I read a lot of books. Where most people would turn on the television if they're bored and have nothing to do, I'd rather pick up a favourite book and re-read it for the hundredth time. It's only been recently that I've started having to figure out what it is I like about a book in order to review it. It's been a lot harder than I had thought it would be, because I had never really thought about what it was that made something work for me or not. I either liked something or I didn't and that was all I needed to know.
But obviously a review demands more than just saying I liked a book or not. There are the obvious things to talk about — character, plot, pacing, and originality, for example — and while they are important to a story, any decent craftsperson can follow basic principles and combine those elements into something that physically resembles a novel.
But it's the intangible elements of a novel that separate the ones I want to read over and over again from those that I'll trade in at a used book store for something else. The problem with intangibles is, well, they are intangible, so it's kind of difficult to say turn to page 26 and you'll see an example of what I mean.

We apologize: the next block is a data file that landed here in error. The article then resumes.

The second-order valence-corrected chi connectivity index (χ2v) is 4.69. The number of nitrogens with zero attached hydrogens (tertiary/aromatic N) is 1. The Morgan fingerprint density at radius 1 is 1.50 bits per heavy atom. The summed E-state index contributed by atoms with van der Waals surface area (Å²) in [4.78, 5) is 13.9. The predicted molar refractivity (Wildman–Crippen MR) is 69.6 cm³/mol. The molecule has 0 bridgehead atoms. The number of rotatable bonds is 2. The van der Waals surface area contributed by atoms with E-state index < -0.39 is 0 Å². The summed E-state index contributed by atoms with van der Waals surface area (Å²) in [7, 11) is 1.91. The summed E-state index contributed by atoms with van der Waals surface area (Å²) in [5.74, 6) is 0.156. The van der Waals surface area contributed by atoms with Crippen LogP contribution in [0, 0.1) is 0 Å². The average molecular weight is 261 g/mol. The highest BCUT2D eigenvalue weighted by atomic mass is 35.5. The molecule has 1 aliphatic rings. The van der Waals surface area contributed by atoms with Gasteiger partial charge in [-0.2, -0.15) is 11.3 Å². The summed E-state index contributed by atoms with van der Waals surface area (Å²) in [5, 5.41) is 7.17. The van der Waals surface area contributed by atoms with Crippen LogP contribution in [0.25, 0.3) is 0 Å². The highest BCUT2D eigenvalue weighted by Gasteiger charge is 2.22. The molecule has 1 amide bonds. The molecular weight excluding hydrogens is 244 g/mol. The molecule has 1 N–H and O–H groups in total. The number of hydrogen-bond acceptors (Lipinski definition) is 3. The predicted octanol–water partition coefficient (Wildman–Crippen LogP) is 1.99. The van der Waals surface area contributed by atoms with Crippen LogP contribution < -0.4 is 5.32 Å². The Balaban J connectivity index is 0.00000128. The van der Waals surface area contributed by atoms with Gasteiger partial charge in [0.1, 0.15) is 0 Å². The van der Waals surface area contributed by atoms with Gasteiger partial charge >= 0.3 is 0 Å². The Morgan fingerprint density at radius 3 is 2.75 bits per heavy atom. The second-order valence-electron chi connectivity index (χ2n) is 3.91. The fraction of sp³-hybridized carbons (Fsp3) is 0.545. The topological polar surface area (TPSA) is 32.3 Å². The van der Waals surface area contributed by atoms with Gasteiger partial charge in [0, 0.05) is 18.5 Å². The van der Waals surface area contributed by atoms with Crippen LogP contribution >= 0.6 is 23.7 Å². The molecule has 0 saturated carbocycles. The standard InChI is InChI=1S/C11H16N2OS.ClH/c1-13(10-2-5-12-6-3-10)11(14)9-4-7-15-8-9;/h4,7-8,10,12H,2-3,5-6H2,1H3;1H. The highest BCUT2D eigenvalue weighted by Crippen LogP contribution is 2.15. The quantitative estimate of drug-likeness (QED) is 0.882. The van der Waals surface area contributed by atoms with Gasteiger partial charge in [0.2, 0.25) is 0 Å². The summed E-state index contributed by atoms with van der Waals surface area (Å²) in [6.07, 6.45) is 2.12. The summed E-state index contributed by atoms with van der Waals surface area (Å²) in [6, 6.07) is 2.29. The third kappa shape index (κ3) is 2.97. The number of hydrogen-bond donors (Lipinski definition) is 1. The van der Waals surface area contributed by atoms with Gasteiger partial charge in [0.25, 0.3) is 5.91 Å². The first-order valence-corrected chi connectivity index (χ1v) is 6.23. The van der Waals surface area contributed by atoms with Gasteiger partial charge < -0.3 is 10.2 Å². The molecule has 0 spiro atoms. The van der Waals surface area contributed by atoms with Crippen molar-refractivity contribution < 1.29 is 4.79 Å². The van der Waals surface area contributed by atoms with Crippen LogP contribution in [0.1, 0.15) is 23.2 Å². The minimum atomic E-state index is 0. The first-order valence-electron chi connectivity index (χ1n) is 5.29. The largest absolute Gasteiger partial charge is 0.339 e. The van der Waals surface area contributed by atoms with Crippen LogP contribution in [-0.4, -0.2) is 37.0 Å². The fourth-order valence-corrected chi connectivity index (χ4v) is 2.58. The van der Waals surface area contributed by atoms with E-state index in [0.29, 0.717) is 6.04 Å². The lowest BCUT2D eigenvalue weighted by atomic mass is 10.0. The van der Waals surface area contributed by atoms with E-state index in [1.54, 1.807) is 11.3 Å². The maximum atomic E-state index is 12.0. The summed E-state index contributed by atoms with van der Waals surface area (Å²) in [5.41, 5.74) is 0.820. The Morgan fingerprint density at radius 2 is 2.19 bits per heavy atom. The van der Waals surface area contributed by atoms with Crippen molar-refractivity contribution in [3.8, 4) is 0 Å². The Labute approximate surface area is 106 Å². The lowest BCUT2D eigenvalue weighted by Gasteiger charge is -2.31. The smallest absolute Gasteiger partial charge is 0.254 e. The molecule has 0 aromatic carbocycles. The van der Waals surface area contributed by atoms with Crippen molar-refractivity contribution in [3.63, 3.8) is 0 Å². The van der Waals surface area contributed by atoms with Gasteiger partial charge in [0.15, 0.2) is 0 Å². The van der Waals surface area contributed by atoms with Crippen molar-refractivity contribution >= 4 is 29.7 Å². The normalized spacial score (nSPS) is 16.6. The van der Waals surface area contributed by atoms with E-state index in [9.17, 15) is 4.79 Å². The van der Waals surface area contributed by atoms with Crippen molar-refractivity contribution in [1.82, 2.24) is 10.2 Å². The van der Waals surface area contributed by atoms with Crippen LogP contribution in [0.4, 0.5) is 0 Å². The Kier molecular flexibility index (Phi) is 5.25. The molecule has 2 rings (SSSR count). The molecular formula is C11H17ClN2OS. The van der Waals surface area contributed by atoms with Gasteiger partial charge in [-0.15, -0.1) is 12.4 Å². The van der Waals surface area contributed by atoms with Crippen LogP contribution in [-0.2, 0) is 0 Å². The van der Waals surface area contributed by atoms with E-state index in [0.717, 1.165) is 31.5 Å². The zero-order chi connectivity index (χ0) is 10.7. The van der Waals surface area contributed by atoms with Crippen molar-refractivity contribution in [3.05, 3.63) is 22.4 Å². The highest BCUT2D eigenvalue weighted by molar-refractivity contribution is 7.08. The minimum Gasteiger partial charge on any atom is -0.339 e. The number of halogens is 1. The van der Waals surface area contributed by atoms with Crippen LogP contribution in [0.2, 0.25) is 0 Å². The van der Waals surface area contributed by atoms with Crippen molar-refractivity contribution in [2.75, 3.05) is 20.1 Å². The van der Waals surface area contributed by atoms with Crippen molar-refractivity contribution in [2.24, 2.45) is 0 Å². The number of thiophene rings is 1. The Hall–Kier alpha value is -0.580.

The second installment of John Twelve Hawk's Fourth Realm Trilogy, The Dark River (published by the Doubleday Canada imprint of Random House Canada) is a really good example of a book where that's the case. On the surface it appears to be nothing more than a well written, suspense/fantasy novel. The characters are interesting, and the plot intriguing, but even while reading it I wasn't aware of it having any real distinguishing characteristics.
The story is the familiar paranoid vision of history where a secret cabal of individuals have lurked behind the scenes throughout the centuries pulling the strings of politicians to ensure the world runs the way they want it to. Of course there have been the brave few who have opposed them, those who would try and tell humans about an alternative way of living and life was about more than just doing Squire Bob's bidding (or that era's equivalent)
Here's where one of the first quirks comes in. The people who pop up every so often to disrupt the social order aren't just those with some socio-political ax to grind, but have obtained enlightenment in regard to humanity's potential. They have become known as Travelers due to the manner in which they have gained their awareness.